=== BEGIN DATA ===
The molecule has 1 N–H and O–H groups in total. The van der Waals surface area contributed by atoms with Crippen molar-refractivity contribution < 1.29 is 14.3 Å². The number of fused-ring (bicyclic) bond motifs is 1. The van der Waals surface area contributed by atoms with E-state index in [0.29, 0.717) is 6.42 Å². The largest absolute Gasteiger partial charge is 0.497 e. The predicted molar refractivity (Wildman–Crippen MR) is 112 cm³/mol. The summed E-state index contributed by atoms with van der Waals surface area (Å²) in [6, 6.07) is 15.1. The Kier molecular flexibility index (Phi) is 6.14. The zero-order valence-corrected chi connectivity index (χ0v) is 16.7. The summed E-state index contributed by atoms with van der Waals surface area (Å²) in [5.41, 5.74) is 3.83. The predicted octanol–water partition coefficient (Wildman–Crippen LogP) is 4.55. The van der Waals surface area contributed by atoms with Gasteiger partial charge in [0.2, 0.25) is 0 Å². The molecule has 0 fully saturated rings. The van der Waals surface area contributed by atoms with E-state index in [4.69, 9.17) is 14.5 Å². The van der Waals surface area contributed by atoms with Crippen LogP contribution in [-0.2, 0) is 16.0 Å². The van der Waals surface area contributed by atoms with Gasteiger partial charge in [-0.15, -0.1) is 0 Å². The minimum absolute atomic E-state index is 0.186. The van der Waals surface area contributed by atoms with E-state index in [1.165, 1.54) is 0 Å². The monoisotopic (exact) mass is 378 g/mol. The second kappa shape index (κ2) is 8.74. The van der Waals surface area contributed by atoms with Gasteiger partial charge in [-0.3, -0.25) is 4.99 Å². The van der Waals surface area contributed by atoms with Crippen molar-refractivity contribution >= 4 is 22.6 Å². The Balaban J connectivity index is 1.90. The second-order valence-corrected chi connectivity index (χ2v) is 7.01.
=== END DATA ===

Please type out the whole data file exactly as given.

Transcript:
The molecule has 1 N–H and O–H groups in total. The van der Waals surface area contributed by atoms with Crippen molar-refractivity contribution < 1.29 is 14.3 Å². The number of fused-ring (bicyclic) bond motifs is 1. The van der Waals surface area contributed by atoms with E-state index in [0.29, 0.717) is 6.42 Å². The largest absolute Gasteiger partial charge is 0.497 e. The predicted molar refractivity (Wildman–Crippen MR) is 112 cm³/mol. The summed E-state index contributed by atoms with van der Waals surface area (Å²) in [6, 6.07) is 15.1. The Kier molecular flexibility index (Phi) is 6.14. The zero-order valence-corrected chi connectivity index (χ0v) is 16.7. The summed E-state index contributed by atoms with van der Waals surface area (Å²) in [5.41, 5.74) is 3.83. The predicted octanol–water partition coefficient (Wildman–Crippen LogP) is 4.55. The van der Waals surface area contributed by atoms with Gasteiger partial charge in [0.2, 0.25) is 0 Å². The molecule has 0 fully saturated rings. The van der Waals surface area contributed by atoms with E-state index in [4.69, 9.17) is 14.5 Å². The van der Waals surface area contributed by atoms with Crippen LogP contribution in [-0.2, 0) is 16.0 Å². The van der Waals surface area contributed by atoms with Gasteiger partial charge in [-0.15, -0.1) is 0 Å². The minimum absolute atomic E-state index is 0.186. The van der Waals surface area contributed by atoms with E-state index in [1.165, 1.54) is 0 Å². The monoisotopic (exact) mass is 378 g/mol. The second kappa shape index (κ2) is 8.74. The van der Waals surface area contributed by atoms with Gasteiger partial charge in [-0.3, -0.25) is 4.99 Å². The van der Waals surface area contributed by atoms with Crippen molar-refractivity contribution >= 4 is 22.6 Å². The Balaban J connectivity index is 1.90. The second-order valence-corrected chi connectivity index (χ2v) is 7.01.